Robert L. Adler

This is -- the discussion is around the proceedings and the process of the proceedings, not the -- and the timing of that, not the substance of the agreement, if that's your question.

Stephen Byrd - Morgan Stanley, Research Division

Okay. So the -- yes, so it's really -- so obviously, the agreement could always be terminated, I guess, if things didn't go well. But absent that, it's not as if some tax position could change as a result of these discussions of this delay. Is that right?

Robert L. Adler

We're just talking about the timing and the proceeding. It's not affecting the tax position at all.

Operator

Our next question comes from Paul Fremont of Jefferies.

Paul B. Fremont - Jefferies & Company, Inc., Research Division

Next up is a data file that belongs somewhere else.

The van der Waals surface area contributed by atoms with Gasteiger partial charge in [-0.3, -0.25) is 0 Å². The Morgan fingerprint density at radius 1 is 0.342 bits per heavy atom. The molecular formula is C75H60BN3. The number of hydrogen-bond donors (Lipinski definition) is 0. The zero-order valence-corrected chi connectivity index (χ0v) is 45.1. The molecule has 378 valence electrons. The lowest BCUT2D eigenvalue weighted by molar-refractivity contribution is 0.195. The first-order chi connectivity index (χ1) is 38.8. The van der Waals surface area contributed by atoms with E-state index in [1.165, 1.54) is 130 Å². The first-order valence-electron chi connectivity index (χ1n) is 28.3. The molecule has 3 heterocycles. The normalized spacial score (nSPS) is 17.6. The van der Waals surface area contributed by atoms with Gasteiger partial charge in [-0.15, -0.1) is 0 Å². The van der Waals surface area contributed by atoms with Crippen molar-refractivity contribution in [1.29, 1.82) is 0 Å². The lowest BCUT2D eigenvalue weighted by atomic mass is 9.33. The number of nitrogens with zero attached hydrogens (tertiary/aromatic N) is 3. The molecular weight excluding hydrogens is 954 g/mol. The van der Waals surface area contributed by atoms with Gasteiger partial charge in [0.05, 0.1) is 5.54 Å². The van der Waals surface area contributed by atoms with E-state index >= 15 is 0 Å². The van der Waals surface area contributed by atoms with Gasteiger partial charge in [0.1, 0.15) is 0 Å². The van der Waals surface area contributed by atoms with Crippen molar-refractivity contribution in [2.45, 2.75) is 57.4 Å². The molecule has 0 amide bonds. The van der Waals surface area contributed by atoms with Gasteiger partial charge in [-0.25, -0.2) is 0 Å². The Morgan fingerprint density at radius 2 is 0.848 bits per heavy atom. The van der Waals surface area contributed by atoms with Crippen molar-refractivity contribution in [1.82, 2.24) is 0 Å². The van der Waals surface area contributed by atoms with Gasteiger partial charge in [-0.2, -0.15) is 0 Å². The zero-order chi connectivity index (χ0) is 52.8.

I guess my first question has to do with the ability of Unit 2 to operate at levels above 70%. It seems as if the steam quality problem is resolved at a lower level of operation. So is there anything that the company is basically able to do, assuming that the restart is allowed that would enable that plant to go beyond 70% on a long-term basis?

Theodore F. Craver

Yes. Let me handle that one. I don't think we want to get into a lot of speculation about future power levels and those types of things at this point. What we've proposed is 70% for 5 months. And then we're going to take it down and reinspect it. I think the key objective at this point was to put forward a plan that we knew had lots of margin for safety around it, and that was the focus. So this is a first-of-a-kind event. We wanted to make sure we had abundance of safety margin. Once we get clearance, assuming we get that and we have the operating period, then there's opportunity to think in terms of whether different power levels are appropriate. But at this point, the focus is just on coming forth with a plan that has sufficient safety margin for a first-of-a-kind event.